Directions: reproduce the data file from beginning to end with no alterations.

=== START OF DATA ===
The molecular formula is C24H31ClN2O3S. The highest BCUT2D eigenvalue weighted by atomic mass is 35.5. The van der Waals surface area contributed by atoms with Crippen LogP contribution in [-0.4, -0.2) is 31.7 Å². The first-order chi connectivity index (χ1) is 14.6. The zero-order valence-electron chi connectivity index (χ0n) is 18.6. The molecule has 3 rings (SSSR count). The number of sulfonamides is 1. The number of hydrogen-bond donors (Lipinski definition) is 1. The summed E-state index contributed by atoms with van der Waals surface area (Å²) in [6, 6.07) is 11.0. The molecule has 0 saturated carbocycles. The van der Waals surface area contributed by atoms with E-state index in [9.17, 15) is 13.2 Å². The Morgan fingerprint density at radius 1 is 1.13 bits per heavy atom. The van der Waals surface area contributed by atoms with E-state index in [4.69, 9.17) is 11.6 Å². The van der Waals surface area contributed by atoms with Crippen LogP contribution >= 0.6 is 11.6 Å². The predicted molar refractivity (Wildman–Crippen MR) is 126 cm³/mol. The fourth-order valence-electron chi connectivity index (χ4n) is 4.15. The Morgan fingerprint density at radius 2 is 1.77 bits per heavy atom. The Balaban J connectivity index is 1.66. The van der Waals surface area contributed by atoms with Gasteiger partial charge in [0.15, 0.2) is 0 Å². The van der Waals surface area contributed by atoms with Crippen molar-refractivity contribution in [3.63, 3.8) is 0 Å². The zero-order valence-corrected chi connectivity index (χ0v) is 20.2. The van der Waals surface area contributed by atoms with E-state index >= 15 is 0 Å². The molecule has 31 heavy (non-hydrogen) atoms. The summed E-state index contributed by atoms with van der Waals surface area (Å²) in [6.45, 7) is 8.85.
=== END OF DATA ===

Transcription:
The molecular formula is C24H31ClN2O3S. The highest BCUT2D eigenvalue weighted by atomic mass is 35.5. The van der Waals surface area contributed by atoms with Crippen LogP contribution in [-0.4, -0.2) is 31.7 Å². The first-order chi connectivity index (χ1) is 14.6. The zero-order valence-electron chi connectivity index (χ0n) is 18.6. The molecule has 3 rings (SSSR count). The number of sulfonamides is 1. The number of hydrogen-bond donors (Lipinski definition) is 1. The summed E-state index contributed by atoms with van der Waals surface area (Å²) in [6, 6.07) is 11.0. The molecule has 0 saturated carbocycles. The van der Waals surface area contributed by atoms with E-state index in [9.17, 15) is 13.2 Å². The Morgan fingerprint density at radius 1 is 1.13 bits per heavy atom. The van der Waals surface area contributed by atoms with E-state index in [4.69, 9.17) is 11.6 Å². The van der Waals surface area contributed by atoms with Crippen LogP contribution >= 0.6 is 11.6 Å². The predicted molar refractivity (Wildman–Crippen MR) is 126 cm³/mol. The fourth-order valence-electron chi connectivity index (χ4n) is 4.15. The Morgan fingerprint density at radius 2 is 1.77 bits per heavy atom. The Balaban J connectivity index is 1.66. The van der Waals surface area contributed by atoms with Gasteiger partial charge in [0.15, 0.2) is 0 Å². The van der Waals surface area contributed by atoms with Crippen molar-refractivity contribution in [3.63, 3.8) is 0 Å². The zero-order valence-corrected chi connectivity index (χ0v) is 20.2. The van der Waals surface area contributed by atoms with E-state index >= 15 is 0 Å². The molecule has 31 heavy (non-hydrogen) atoms. The summed E-state index contributed by atoms with van der Waals surface area (Å²) in [6.45, 7) is 8.85.